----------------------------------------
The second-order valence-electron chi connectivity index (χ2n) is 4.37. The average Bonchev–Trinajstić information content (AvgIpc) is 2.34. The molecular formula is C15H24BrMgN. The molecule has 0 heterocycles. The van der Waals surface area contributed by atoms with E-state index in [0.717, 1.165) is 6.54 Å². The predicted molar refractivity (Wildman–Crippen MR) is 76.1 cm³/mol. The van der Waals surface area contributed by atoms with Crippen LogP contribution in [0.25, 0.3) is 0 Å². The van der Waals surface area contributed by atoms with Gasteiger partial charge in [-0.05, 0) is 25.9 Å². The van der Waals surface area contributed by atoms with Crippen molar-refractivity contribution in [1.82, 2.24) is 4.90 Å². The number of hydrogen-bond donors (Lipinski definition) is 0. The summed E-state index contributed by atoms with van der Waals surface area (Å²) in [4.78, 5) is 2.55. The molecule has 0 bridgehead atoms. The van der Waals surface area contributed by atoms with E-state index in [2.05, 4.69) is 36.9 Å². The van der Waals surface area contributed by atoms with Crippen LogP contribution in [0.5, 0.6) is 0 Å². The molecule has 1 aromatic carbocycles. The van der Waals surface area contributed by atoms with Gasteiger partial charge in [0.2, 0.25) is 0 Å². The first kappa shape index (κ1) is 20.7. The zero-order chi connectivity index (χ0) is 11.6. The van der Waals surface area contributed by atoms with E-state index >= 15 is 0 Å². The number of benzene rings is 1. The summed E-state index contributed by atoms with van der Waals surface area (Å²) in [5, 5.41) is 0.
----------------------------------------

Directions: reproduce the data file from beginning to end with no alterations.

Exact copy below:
The second-order valence-electron chi connectivity index (χ2n) is 4.37. The average Bonchev–Trinajstić information content (AvgIpc) is 2.34. The molecular formula is C15H24BrMgN. The molecule has 0 heterocycles. The van der Waals surface area contributed by atoms with E-state index in [0.717, 1.165) is 6.54 Å². The predicted molar refractivity (Wildman–Crippen MR) is 76.1 cm³/mol. The van der Waals surface area contributed by atoms with Crippen LogP contribution in [0.25, 0.3) is 0 Å². The van der Waals surface area contributed by atoms with Gasteiger partial charge in [-0.05, 0) is 25.9 Å². The van der Waals surface area contributed by atoms with Crippen molar-refractivity contribution in [1.82, 2.24) is 4.90 Å². The number of hydrogen-bond donors (Lipinski definition) is 0. The summed E-state index contributed by atoms with van der Waals surface area (Å²) in [4.78, 5) is 2.55. The molecule has 0 bridgehead atoms. The van der Waals surface area contributed by atoms with E-state index in [2.05, 4.69) is 36.9 Å². The van der Waals surface area contributed by atoms with Crippen LogP contribution in [0.5, 0.6) is 0 Å². The molecule has 1 aromatic carbocycles. The van der Waals surface area contributed by atoms with Gasteiger partial charge in [0.2, 0.25) is 0 Å². The first kappa shape index (κ1) is 20.7. The zero-order chi connectivity index (χ0) is 11.6. The van der Waals surface area contributed by atoms with E-state index >= 15 is 0 Å². The number of benzene rings is 1. The summed E-state index contributed by atoms with van der Waals surface area (Å²) in [5, 5.41) is 0.